Author Archives: Katherine Joy

About Katherine Joy

Hello! I am Katherine Joy. I am part of the University of Manchester Isotope Geochemistry and Cosmochemistry group. More details about my research interests can be found at http://www.seaes.manchester.ac.uk/people/staff/profile/?ea=katherine.joy

Meteorites in China

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Of the 57041 named meteorites that have been recovered on Earth, only 239 have been recovered from China. This is somewhat of an oddity as China has the 4th largest surface area of a country with about 9.6 million square … Continue reading

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Research visit to China

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In 2016 we had a visiting student Xiaojia Zeng who was funded by the Chinese Academy of Sciences to come to Manchester for six months and study in our group. He is based in the Lunar and Planetary Science Center … Continue reading

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Sampling mantle rocks with the Oman Drilling Project

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This blog post has been written by Elliot Carter, NERC funded PhD student in the Univeristy of Manchester SEES Isotope Group ———————————————————– Back in February I applied to join the Oman Drilling Project, a massive international co-operative scientific endeavour to learn more … Continue reading

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Research presented at the Goldschmidt 2017 Conference

Several group members are off to Paris at the end of this week for the international Goldschmidt 2017 geochemistry and cosmochemistry conference. The following research will be presented by group members: Process of Volatile Addition to Earth Revealed by Halogens … Continue reading

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New group paper: Granular avalanches on the Moon: Mass-wasting conditions, processes and features

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This blog was written by Prof. Peter Kokelaar (formally Liverpool University) and Ricci Bahia (University of Manchester SEES PhD student) about a new paper published in JGR-Planets.  —————————————————————- The Moon is believed to have formed from the same giant impact event that … Continue reading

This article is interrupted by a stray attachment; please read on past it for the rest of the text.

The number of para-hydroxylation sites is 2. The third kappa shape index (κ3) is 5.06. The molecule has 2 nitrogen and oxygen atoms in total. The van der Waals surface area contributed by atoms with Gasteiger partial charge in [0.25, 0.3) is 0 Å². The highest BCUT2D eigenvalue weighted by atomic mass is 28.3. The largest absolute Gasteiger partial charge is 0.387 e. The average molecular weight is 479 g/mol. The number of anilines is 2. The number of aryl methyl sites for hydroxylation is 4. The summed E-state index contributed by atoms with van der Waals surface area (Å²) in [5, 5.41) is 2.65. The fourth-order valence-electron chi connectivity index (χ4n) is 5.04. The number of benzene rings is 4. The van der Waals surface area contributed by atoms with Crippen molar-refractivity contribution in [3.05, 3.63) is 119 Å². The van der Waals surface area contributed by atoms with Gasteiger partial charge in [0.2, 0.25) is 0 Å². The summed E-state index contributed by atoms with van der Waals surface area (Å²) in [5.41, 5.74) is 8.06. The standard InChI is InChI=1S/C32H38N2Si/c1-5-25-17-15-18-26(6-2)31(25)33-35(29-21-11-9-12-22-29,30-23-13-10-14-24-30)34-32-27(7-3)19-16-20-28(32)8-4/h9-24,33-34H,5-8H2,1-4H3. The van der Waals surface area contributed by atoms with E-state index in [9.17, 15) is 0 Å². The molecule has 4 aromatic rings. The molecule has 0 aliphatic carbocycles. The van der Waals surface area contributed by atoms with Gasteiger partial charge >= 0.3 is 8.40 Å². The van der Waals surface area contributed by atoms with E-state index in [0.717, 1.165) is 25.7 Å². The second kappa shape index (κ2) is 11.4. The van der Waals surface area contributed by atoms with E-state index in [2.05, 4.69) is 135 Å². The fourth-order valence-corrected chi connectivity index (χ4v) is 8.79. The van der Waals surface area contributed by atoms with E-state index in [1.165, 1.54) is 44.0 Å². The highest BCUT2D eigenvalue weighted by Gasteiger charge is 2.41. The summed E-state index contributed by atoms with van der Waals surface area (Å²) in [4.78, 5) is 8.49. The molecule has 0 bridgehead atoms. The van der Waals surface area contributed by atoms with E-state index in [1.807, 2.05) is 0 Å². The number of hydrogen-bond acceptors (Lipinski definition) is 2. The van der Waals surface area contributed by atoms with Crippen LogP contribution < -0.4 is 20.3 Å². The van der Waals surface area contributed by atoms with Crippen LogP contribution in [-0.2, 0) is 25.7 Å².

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New Group Papers about the Behaviour of Fluids on the Parent Bodies of Ordinary Chondrite Meteorites

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This blog has been written by group member Dr Rhian Jones ————————————————————————— Ordinary chondrites are the most common type of meteorite that lands on the Earth. They are pieces of asteroids that were knocked free by collisions, and then wandered … Continue reading

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New Group Paper about the Origin of Chondrules

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This blog has been written by group member Dr Rhian Jones —————————————— Chondrules are small round stony beads that are the main component of chondrite meteorites. They date to within about 2 million years of the formation of the solar … Continue reading

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New ‘Meteorite hunt!’ activity

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Earth and Solar System has a new fun activity called ‘Meteorite hunt!’ we have been trialing with group members and put into practice at the Science Museum Lates event last Wednesday in London. Funded by a grant from the Royal … Continue reading

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New group paper about the chemical signatures of volcanoes in the Lesser Antilles

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Blog post written by Dr Heye Freymuth about his new paper published in Geology ———————————————————– Ancient sediments in the magma sources of volcanoes in the Lesser Antilles Volcanoes on Earth are made of solidified magma that is usually produced within the … Continue reading

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New exciting meteorite project

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  We are involved with a new exciting project to go and search for meteorites in Antarctica! You may well have seen our previous blog about a study looking into the possibility of there being some missing types of iron … Continue reading

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